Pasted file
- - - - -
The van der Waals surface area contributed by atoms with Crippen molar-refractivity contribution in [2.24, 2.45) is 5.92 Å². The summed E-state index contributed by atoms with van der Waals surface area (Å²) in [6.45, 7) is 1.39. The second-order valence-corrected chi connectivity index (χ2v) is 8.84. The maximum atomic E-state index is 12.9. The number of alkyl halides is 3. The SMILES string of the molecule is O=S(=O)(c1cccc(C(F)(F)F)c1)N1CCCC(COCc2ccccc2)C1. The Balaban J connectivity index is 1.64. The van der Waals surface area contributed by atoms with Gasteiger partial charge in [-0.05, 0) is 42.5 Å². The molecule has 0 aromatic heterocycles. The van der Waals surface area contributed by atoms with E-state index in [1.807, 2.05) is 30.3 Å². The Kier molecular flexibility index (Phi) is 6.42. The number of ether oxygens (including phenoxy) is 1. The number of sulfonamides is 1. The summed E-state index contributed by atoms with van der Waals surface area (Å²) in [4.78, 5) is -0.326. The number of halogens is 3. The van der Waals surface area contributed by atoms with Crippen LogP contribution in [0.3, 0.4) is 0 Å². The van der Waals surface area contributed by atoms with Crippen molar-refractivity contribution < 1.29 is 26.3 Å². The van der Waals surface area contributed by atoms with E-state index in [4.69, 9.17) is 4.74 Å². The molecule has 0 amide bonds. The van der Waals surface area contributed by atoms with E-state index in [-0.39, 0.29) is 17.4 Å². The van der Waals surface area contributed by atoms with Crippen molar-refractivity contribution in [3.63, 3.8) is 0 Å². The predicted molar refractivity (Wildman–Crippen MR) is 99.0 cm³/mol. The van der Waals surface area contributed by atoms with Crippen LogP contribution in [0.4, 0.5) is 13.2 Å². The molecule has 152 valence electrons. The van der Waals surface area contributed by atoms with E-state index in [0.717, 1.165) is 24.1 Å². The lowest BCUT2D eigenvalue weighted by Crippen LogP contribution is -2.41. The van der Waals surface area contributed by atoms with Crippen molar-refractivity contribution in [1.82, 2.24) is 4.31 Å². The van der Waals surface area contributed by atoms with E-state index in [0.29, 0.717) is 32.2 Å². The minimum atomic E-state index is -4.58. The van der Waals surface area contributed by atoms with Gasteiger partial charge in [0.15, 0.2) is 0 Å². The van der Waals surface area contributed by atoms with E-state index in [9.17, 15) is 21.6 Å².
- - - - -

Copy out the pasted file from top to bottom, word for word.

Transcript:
The van der Waals surface area contributed by atoms with Crippen molar-refractivity contribution in [2.24, 2.45) is 5.92 Å². The summed E-state index contributed by atoms with van der Waals surface area (Å²) in [6.45, 7) is 1.39. The second-order valence-corrected chi connectivity index (χ2v) is 8.84. The maximum atomic E-state index is 12.9. The number of alkyl halides is 3. The SMILES string of the molecule is O=S(=O)(c1cccc(C(F)(F)F)c1)N1CCCC(COCc2ccccc2)C1. The Balaban J connectivity index is 1.64. The van der Waals surface area contributed by atoms with Gasteiger partial charge in [-0.05, 0) is 42.5 Å². The molecule has 0 aromatic heterocycles. The van der Waals surface area contributed by atoms with E-state index in [1.807, 2.05) is 30.3 Å². The Kier molecular flexibility index (Phi) is 6.42. The number of ether oxygens (including phenoxy) is 1. The number of sulfonamides is 1. The summed E-state index contributed by atoms with van der Waals surface area (Å²) in [4.78, 5) is -0.326. The number of halogens is 3. The van der Waals surface area contributed by atoms with Crippen LogP contribution in [0.3, 0.4) is 0 Å². The van der Waals surface area contributed by atoms with Crippen molar-refractivity contribution < 1.29 is 26.3 Å². The van der Waals surface area contributed by atoms with E-state index in [4.69, 9.17) is 4.74 Å². The molecule has 0 amide bonds. The van der Waals surface area contributed by atoms with E-state index in [-0.39, 0.29) is 17.4 Å². The van der Waals surface area contributed by atoms with Crippen molar-refractivity contribution in [3.63, 3.8) is 0 Å². The predicted molar refractivity (Wildman–Crippen MR) is 99.0 cm³/mol. The van der Waals surface area contributed by atoms with Crippen LogP contribution in [0.4, 0.5) is 13.2 Å². The molecule has 152 valence electrons. The van der Waals surface area contributed by atoms with E-state index in [0.717, 1.165) is 24.1 Å². The lowest BCUT2D eigenvalue weighted by Crippen LogP contribution is -2.41. The van der Waals surface area contributed by atoms with Crippen molar-refractivity contribution in [1.82, 2.24) is 4.31 Å². The van der Waals surface area contributed by atoms with E-state index in [0.29, 0.717) is 32.2 Å². The minimum atomic E-state index is -4.58. The van der Waals surface area contributed by atoms with Gasteiger partial charge in [0.15, 0.2) is 0 Å². The van der Waals surface area contributed by atoms with E-state index in [9.17, 15) is 21.6 Å².